- Paperback: 276 pages
- Publisher: 1st Book Library (April 20, 2000)
- Language: English
- ISBN-10: 1585009709
- ISBN-13: 978-1585009701
- Product Dimensions: 5 x 0.6 x 8 inches
- Shipping Weight: 10.4 ounces
- Average Customer Review: 4.3 out of 5 stars See all reviews (10 customer reviews)
- Amazon Best Sellers Rank: #3,563,359 in Books (See Top 100 in Books)
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Data and Reality
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About the Author
William Kent (1936-2005) was a renowned researcher in the field of data modeling. Author of Data and Reality, he wrote scores of papers and spoke at conferences worldwide, posing questions about database design and the management of information that remain unanswered today. Though he earned a bachelor's degree in chemical engineering and a master's in mathematics, he had no formal training in computer science. Kent worked at IBM and later at Hewlett-Packard Laboratories, where he helped develop prototype database systems. He also served on or chaired several international standards committees. Kent lived in New York City and later Menlo Park, Calif., before retiring to Moab, Utah, to pursue his passions of outdoor photography and protecting the environment.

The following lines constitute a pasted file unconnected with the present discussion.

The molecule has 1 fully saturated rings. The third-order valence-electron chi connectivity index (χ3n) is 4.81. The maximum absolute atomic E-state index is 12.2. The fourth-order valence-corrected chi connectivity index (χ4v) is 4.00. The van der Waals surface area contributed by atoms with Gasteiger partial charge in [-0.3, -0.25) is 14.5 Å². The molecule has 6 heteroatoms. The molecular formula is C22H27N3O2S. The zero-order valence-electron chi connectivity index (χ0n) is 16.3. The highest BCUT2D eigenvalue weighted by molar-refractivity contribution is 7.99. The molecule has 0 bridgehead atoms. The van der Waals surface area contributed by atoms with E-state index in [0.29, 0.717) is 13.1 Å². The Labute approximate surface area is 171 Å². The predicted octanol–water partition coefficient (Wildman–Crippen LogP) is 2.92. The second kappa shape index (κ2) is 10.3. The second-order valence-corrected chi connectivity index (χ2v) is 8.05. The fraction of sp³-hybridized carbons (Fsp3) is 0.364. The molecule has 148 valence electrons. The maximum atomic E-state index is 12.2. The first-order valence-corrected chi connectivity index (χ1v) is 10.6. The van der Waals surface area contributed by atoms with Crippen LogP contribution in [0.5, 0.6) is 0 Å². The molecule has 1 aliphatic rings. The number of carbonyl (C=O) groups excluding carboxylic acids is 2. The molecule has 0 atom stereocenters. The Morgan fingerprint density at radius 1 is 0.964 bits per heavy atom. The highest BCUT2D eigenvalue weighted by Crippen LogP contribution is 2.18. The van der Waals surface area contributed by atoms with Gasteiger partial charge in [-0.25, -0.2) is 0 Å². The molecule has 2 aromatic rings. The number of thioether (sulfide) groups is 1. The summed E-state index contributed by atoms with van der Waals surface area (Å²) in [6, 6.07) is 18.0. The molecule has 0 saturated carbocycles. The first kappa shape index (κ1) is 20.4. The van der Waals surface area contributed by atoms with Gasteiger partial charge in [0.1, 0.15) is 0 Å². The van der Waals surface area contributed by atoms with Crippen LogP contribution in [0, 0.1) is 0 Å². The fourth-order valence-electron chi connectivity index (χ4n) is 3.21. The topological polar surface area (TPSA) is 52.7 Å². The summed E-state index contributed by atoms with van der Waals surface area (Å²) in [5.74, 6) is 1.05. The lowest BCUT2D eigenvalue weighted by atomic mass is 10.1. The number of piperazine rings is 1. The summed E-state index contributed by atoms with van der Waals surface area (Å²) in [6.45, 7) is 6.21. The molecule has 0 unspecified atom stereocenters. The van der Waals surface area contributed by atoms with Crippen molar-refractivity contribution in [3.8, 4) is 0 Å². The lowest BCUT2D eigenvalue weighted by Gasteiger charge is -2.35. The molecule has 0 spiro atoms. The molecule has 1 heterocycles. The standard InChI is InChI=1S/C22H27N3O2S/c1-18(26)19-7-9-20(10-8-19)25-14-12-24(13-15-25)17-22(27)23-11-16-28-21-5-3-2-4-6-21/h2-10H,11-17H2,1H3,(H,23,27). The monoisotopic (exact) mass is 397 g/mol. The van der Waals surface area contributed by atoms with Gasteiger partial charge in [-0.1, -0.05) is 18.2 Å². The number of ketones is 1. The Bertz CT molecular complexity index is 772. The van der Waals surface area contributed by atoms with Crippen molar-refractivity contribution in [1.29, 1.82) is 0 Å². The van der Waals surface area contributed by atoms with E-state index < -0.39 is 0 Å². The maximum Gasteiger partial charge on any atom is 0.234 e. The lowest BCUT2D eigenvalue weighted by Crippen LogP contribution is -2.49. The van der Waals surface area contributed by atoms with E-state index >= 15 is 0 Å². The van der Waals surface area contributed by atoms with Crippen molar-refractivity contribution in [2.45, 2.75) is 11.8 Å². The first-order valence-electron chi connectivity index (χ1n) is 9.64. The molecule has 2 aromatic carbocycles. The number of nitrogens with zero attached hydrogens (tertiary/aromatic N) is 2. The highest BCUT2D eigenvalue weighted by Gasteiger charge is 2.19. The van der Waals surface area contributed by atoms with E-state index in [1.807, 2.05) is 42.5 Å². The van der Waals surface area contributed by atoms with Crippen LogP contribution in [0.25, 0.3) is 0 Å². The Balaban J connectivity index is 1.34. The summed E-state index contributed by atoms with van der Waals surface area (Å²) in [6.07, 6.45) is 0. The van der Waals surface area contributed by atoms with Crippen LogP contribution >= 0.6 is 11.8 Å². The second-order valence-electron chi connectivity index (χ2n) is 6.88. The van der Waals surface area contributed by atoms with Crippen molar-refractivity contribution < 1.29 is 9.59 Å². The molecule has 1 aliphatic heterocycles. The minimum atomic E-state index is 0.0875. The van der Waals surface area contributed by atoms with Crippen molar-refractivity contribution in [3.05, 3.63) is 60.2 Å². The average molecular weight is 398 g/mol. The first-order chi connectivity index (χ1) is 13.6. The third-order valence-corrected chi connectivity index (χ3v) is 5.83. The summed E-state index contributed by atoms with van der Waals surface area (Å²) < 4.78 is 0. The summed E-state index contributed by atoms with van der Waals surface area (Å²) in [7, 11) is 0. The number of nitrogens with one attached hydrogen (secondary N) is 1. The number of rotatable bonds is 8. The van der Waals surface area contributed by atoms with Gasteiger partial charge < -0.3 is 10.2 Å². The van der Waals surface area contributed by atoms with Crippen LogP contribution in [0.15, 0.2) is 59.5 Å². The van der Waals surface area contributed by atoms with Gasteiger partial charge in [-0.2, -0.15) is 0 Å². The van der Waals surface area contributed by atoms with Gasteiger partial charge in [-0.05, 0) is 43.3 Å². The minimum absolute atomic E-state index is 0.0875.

--This text refers to an alternate Paperback edition.
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Top Customer Reviews
If you are in data modeling and database area, believe me, this is a must read. It is about the philosophy of data modeling and how data and reality are related. In my opinion, its content cannot be obsolete. It is technology independent. The concept of naming and identification alone is priceless for data modelers. I can't believe I have been working in the database area for more than 30 years without it.
His exposure and description of relationships and how to address them was enlightening.
The second aspect of above statement concerns how we know and communicate information within organizations. However, and most importantly, the broader topic is worth the investment of the reader's time, even though it bridges over into Philosophy.
The bridge to philosophy is tempered by the authors many years doing practical the practical work of data modeling, shaping the professional organizations which develop IT standards and interacting with thought leaders in information systems and the philosophy of knowledge.
Steve Hoberman's additions to the original work by Kent clarify and make accessible this important material. In addition, his contribution gives Kent's classic work a current day perspective.
For IT people who want to take data modeling to the next level or even for the executive who makes organizational decisions concerning information this is an important book.